The fact that upon his baptism by John, the Holy Spirit descended upon Jesus in the form of a dove, is sufficient to prove this were other testimony wanting, the dove among all ancient nations symbolizing the feminine principle. It is also remarkable that the Hebrew possesses no masculine gender for dove. Not until after his baptism, when the spirit, or feminine principle of the divinity, rested upon and united itself with Him, did Jesus take up his ministry. As spirit in the Hebrew answers to all genders, and in Greek to the feminine alone, it is easy to see the false beliefs engendered by church teachings as to the masculinity and father hood alone of God. Our records of the first three Christian centuries prove that even the early and oft-quoted fathers of the church regarded the third person of the Trinity as feminine.
One of the most revered ancient scriptures of that period, “The Gospel according to the Hebrews,” in use during the second century, and of great authority, taught this, Origen, in the third century (A.D. 230), quoting from it. This Gospel was believed to have been compiled from still older manuscripts: one entitled ” The Oracles and Sayings of Christ,” a second ” The Gospel Preaching and Doctrines of Peter.” The great biblical scholar, Tischendorf, to whom the world is indebted for the discovery of the famous ” Sinaitic Codex,” and almost equally for the renowned Vatican Codex, hidden so many years in the Vatican palace at Rome, endorses the authenticity of this Gospel, believing it to have been in use by Justin, one of the earliest Christian fathers, whose birth is placed at A.D. 89.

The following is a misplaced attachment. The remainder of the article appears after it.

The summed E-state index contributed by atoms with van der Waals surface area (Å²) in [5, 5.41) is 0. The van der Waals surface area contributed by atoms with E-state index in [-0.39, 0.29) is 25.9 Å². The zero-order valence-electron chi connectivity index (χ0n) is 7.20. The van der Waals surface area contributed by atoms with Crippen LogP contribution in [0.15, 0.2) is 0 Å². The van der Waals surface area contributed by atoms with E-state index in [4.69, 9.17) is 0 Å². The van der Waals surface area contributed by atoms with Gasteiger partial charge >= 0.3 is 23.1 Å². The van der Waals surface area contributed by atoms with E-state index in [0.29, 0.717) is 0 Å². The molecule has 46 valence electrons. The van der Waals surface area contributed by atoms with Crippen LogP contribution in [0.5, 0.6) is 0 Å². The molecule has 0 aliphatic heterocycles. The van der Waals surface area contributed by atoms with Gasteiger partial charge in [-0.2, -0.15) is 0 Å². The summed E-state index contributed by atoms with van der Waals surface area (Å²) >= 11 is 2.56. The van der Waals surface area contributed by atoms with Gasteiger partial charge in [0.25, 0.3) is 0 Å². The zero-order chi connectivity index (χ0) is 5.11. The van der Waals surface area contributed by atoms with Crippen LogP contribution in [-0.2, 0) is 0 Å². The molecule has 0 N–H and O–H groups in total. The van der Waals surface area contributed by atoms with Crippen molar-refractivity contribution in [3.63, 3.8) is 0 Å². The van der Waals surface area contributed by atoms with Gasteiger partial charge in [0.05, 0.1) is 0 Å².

Another canonical book of the New Testament, now lost, was known as “The Everlasting Gospel,” and was also called “The Gospel of the Holy Ghost.” In this Jesus is represented as saying: ” My mother, the Holy Ghost, took me.” The Gnostics, that early philosophical division of the church which claimed possession of the only true Christianity, denominated this feminine principle, Sophia, i.e., wisdom. With the Kabalists, the feminine signified those who possessed a knowledge of secret things, especially of a divine character. The “Divine Spirit” was conceded to be the feminine Jehovah, or the feminine principle of the Godhead. This spirit is not alone the comforter; it is the animating power — the life. A recent article upon the Esoteric or interior meaning of the gospels refers to spirit in this wise: ” One is she, the spirit of the Elohim of life.”
The primary sense of spirit, as given by Webster, is to drive, to rush. This recalls the Day of Pentecost, when the Spirit descended as a mighty, rushing wind, visible as tongues of fire. Fire possesses the same radical sense as spirit, signifying to rush. Either as spirit or as fire, this principle of the divinity denotes activity, animation, vigor, force, and is equivalent to life itself — the creative principle. In this Council there have been frequent references to the creation. Let me present the subject on the same Biblical basis, but from a different interpretation.
God, that is Father-Mother, said: ” Let us make man in Our image, after Our likeness.” So God, Father-Mother, created man, male and female created He-She, them, and called their name Adam, a generic term signifying “red;” or, as has been interpreted, “the one who blushes.” In addition, the woman, possessing the feminine attributes of the Divinity, received a specific name, significative of spirit, of life: Eve in our translation, Zoe in the Greek, both signifying life, the one who holds or gives life, the life-giver, the creative principle, in which respect the woman possesses superiority over the man.